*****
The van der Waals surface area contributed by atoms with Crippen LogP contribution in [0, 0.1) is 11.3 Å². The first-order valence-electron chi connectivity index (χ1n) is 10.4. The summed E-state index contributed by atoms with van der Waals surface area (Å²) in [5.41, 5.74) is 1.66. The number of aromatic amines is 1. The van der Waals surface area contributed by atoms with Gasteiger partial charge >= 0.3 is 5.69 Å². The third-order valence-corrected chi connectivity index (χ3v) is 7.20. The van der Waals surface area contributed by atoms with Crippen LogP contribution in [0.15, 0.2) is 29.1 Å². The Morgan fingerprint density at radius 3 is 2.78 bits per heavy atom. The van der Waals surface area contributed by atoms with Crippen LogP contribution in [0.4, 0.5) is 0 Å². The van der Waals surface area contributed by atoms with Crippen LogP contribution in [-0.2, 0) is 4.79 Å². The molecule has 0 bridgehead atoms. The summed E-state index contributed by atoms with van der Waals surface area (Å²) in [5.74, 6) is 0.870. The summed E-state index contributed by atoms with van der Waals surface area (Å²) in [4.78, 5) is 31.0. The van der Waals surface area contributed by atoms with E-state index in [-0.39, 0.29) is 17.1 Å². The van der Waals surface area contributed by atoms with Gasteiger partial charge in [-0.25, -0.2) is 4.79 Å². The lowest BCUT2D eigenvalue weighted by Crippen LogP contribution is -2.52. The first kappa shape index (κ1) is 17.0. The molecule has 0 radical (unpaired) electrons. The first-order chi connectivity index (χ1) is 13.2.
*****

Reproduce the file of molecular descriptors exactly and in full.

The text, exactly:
The van der Waals surface area contributed by atoms with Crippen LogP contribution in [0, 0.1) is 11.3 Å². The first-order valence-electron chi connectivity index (χ1n) is 10.4. The summed E-state index contributed by atoms with van der Waals surface area (Å²) in [5.41, 5.74) is 1.66. The number of aromatic amines is 1. The van der Waals surface area contributed by atoms with Gasteiger partial charge >= 0.3 is 5.69 Å². The third-order valence-corrected chi connectivity index (χ3v) is 7.20. The van der Waals surface area contributed by atoms with Crippen LogP contribution in [0.15, 0.2) is 29.1 Å². The Morgan fingerprint density at radius 3 is 2.78 bits per heavy atom. The van der Waals surface area contributed by atoms with Crippen LogP contribution in [0.4, 0.5) is 0 Å². The van der Waals surface area contributed by atoms with Crippen LogP contribution in [-0.2, 0) is 4.79 Å². The molecule has 0 bridgehead atoms. The summed E-state index contributed by atoms with van der Waals surface area (Å²) in [5.74, 6) is 0.870. The summed E-state index contributed by atoms with van der Waals surface area (Å²) in [4.78, 5) is 31.0. The van der Waals surface area contributed by atoms with E-state index in [-0.39, 0.29) is 17.1 Å². The van der Waals surface area contributed by atoms with Gasteiger partial charge in [-0.25, -0.2) is 4.79 Å². The lowest BCUT2D eigenvalue weighted by Crippen LogP contribution is -2.52. The first kappa shape index (κ1) is 17.0. The molecule has 0 radical (unpaired) electrons. The first-order chi connectivity index (χ1) is 13.2.